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House | March 26, 2015 | Chamber | House Session

Full MP3 Audio File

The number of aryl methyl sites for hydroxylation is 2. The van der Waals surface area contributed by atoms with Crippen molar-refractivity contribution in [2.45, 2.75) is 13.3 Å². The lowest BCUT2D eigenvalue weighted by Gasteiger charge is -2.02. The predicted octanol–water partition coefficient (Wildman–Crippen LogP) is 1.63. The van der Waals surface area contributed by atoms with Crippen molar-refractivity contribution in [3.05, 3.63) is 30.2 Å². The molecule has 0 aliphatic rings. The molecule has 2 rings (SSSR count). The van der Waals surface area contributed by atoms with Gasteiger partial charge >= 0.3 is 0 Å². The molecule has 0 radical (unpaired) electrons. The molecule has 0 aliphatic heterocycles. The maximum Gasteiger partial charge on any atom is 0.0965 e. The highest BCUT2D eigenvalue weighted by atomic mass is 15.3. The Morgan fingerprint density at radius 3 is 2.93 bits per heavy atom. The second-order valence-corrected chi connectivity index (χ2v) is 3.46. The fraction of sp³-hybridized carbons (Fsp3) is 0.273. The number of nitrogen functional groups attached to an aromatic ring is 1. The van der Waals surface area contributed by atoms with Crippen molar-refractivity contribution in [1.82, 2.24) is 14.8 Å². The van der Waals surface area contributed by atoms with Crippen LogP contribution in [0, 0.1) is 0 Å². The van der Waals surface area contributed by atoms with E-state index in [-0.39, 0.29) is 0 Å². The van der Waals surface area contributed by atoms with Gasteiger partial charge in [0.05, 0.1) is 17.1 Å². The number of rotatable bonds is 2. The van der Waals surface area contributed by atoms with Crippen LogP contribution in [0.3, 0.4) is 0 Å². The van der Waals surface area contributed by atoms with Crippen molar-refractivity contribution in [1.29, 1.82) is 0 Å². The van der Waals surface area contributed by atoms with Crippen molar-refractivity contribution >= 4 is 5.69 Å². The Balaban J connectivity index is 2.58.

The House will come to order. Members will take their seats. Visitors will retire from the chamber. The Sargent at Arms will close the doors. Members and any visitors with us today are asked to please silent any and all electronic devices. Today’s prayer will be offered by Rep. Rena Turner. Members I would ask that you please stand during the prayer. Visitors in the gallery, the same. And also, please remain standing for the Pledge of Allegiance. Rep. Turner. [SPEAKER CHANGES] Thank you. Pray with me please. Our Heavenly Father, we thank You for Your presence in this chamber. We remember those who’ve gone before us and lift up those You have called to serve in this place today. We thank you for the rich heritage we have in North Carolina, for our past and present leaders and our communities, our state, and also in our country. Remind us of Your will and Your way, as we consider the laws we make for us, Your people of North Carolina. Lord, we look to You today for such a time as this, when we need Your grace and Your mercy to guide us. Strengthen us as we move ahead, to accomplish the tasks that You have set before us. Help us always to trust You, to lead us, that we might in turn follow You each moment. Mold us and make us into the servants You’ve called us to be, and forgive us when we fall short. Your way is perfect, and You’re worthy of our praise and honor. These things we ask in our own way, and I ask in the name of my savior, Jesus. Amen. [SPEAKER CHANGES] Amen. [SPEAKER CHANGES] I pledge allegiance to the flag of the United States of America, and to the Republic for which it stands, one nation, under God, indivisible, with liberty and justice for all. [SPEAKER CHANGES] The gentleman from Harnett, Rep. Lewis is recognized for a motion. [SPEAKER CHANGES] Mr. Speaker, the journal for March 25 has been examined and found to be correct. I move that it stand approved as written. [SPEAKER CHANGES] Rep. Lewis moves that the journal for March 25th be approved as written. Those in favor will say aye, those opposed, no. The ayes have it. The journal is approved as written. Members, our nurse of the day is Debra Parker, from Middlesex, North Carolina. Is she with us now? She may have stepped out, so we’ll hold the applause until we see her back. Introduction of bills and resolutions, the Clerk will read. [SPEAKER CHANGES] House Bill 344, Reps. Jones, Lambeth, Malone, and McGrady. Gubernatorial team ticket. [SPEAKER CHANGES] Elections. [SPEAKER CHANGES] House Bill 345, Reps. Steinburg, Carrington country. Remove abandoned vessels. [SPEAKER CHANGES] Local government. [SPEAKER CHANGES] House Bill 346, Reps. Steinburg, counties public trust areas [SPEAKER CHANGES] Local government. [SPEAKER CHANGES] House Bill 347, Rep. West. Modify Graham county occupancy tax. [SPEAKER CHANGES] Local government in favorable finance. [SPEAKER CHANGES] House Bill 348, Rep. Schaffer and Bishop. NC religious freedom restoration act. [SPEAKER CHANGES] Judiciary One. [SPEAKER CHANGES] House Bill 349, Rep. Tine, Saine, Hager, and Hanes, develop broadband plans. [SPEAKER CHANGES] Public Utilities. [SPEAKER CHANGES] House bill 350, Reps. Butterfield, Richardson, Hurley, and Turner. Restore driving privileges competency. [SPEAKER CHANGES] Transportation favorable. Judiciary two. [SPEAKER CHANGES] House Bill 351 Reps. R. Collins and Warren, clarify utility rates. [SPEAKER CHANGES] Public utilities. [SPEAKER CHANGES] House Bill 352, Rep. Tolbert, standard of proof public safety dispatchers. [SPEAKER CHANGES] Judiciary Two. [SPEAKER CHANGES] House Bill 353, Reps. Langdon and Daughtry. Wilson mills, satellite annexation. [SPEAKER CHANGES] Local government, favorable finance. [SPEAKER CHANGES] House Bill 354, Rep. Cotham, Charter School Transparency Act. [SPEAKER CHANGES] Education K-12.